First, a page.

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Lolita dies at Miami Seaquarium

Lolita in her tank at the Miami Seaquarium in an undated photo. (Miami Seaquarium)

After more than five decades in captivity in questionable conditions at the Miami Seaquarium, the 57-year-old orca best known by the public as Lolita died Aug. 18.

“… Toki started exhibiting serious signs of discomfort, which her full Miami Seaquarium and Friends of Toki medical team began treating immediately and aggressively,” a statement from the Seaquarium said Aug. 18. “Toki was an inspiration to all who had the fortune to hear her story and especially to the Lummi Nation that considered her family.”

Seaquarium officials said Lolita, who was captured in Puget Sound in the Pacific Northwest and transferred to Miami when she was approximately four-years-old, died from what was believed to be a renal condition.

Members of the Lummi Nation, located just west of Bellingham, Washington, near Lolita’s home waters in the Salish Sea, long considered it a “sacred obligation” to see her freed. They refer to Lolita as Tokitae, Toki, and Sk’aliCh’elh-tenaut. The Lummi have received support in their efforts from other tribes over the years, including the Seminole Tribe and the Miccosukee Tribe.

Groups like Friends of Toki (formally Friends of Lolita), People for the Ethical Treatment of Animals (PETA) and, among others, sought to have Lolita released for the remainder of her life in an ocean sanctuary.  Eduardo Albor, the CEO of The Dolphin Company, which acquired the Seaquarium in 2022, had recently set those wheels into motion.  

“Not a single effort we made to give Lolita an opportunity was a waste of time and money. My heart is truly broken,” Albor said in a social media post soon after her death.

The Dolphin Company had first announced its intentions to release Lolita earlier this year. Officials said they had entered into a “formal and binding agreement” with Friends of Toki and other entities to move her to her home waters. Philanthropist Jim Irsay, the owner and CEO of the NFL’s Indianapolis Colts, was also helping to fund Lolita’s relocation. Last March, Albor said relocating Lolita was one of the reasons that motivated The Dolphin Company to acquire the Seaquarium.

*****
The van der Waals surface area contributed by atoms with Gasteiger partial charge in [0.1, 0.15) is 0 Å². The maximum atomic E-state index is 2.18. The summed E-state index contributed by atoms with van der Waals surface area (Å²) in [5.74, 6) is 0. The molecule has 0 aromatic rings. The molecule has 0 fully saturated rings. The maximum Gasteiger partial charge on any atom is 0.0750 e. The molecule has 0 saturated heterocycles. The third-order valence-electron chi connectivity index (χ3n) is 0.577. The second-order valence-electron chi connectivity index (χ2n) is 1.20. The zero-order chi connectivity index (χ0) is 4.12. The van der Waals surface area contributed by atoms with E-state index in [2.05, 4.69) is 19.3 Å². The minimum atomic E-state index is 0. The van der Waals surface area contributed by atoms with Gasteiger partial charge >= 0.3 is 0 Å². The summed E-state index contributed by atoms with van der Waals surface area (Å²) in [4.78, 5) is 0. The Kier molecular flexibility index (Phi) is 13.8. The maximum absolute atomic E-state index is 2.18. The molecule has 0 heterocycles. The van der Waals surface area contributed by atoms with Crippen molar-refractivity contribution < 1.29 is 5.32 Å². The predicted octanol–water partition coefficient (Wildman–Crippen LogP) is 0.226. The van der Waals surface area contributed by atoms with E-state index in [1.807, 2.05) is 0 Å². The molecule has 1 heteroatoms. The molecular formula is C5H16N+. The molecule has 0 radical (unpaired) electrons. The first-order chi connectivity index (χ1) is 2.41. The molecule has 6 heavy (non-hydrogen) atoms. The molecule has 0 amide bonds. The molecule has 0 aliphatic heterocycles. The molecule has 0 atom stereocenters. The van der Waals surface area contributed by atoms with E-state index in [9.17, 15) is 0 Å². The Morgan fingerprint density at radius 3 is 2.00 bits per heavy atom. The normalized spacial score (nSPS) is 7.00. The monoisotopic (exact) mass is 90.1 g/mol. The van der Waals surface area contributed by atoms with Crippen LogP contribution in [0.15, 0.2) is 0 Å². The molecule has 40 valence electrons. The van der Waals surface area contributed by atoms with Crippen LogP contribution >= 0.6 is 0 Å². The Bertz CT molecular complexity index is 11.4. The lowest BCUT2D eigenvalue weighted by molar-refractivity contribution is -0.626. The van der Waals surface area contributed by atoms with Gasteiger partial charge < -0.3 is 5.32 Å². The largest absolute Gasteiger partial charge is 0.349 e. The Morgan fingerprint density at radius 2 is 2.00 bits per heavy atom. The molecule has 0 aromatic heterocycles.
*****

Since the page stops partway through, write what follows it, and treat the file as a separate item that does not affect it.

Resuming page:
“Plans to make this move came too late, and Lolita was denied even a minute of freedom from her grinding 53 years in captivity,” Ingrid Newkirk, president of PETA, said in an Aug. 18 statement.

Newkirk said PETA wants SeaWorld San Diego to “learn from this tragedy” and free the orca Corky that she said has been in captivity there for nearly 54 years. She also called on the Seaquarium to continue with its plans to send the dolphin that was Lolita’s tank mate to a seaside sanctuary, along with all other dolphins in captivity.

‘She needs to come home’

The Lummi Nation still wants Lolita returned to her home waters for burial, and efforts to do so look possible.

“The Nation fully supports bringing her home and that has not changed,” Lummi Nation Chairman Anthony Hillaire, said in a statement. “We have our culture, our way of life, the way we do things, our own protocol, and we believe she still needs to be here. She needs to come home to her family.”

Albor has said he’s also supportive of the effort, but details have not been released.

Soon after her death, the Seaquarium used construction equipment to lift Lolita out of the 80-foot long, 35-foot wide, and 20-foot deep tank where she lived, and placed her on a refrigerated semi-trailer truck to be transported to the University of Georgia for a necropsy.

Lolita was one of the few remaining orcas in captivity. The Seaquarium discontinued the shows that featured her in 2022, the same year it was acquired by The Dolphin Company.

The Seaquarium, located at 4400 Rickenbacker Causeway on Virginia Key east of downtown Miami, first opened in 1955. It features a variety of sea creatures, including dolphins, sea lions, manatees, reef fish and sharks.

PETA activists gathered to mark Lolita’s death and protest against the Miami Seaquarium on Aug. 20. (PETA)
Damon Scott
Damon is a multimedia journalist for the Seminole Tribune. He has previously been an editor and reporter for digital and print media in Florida and his home state of New Mexico. Send him an email at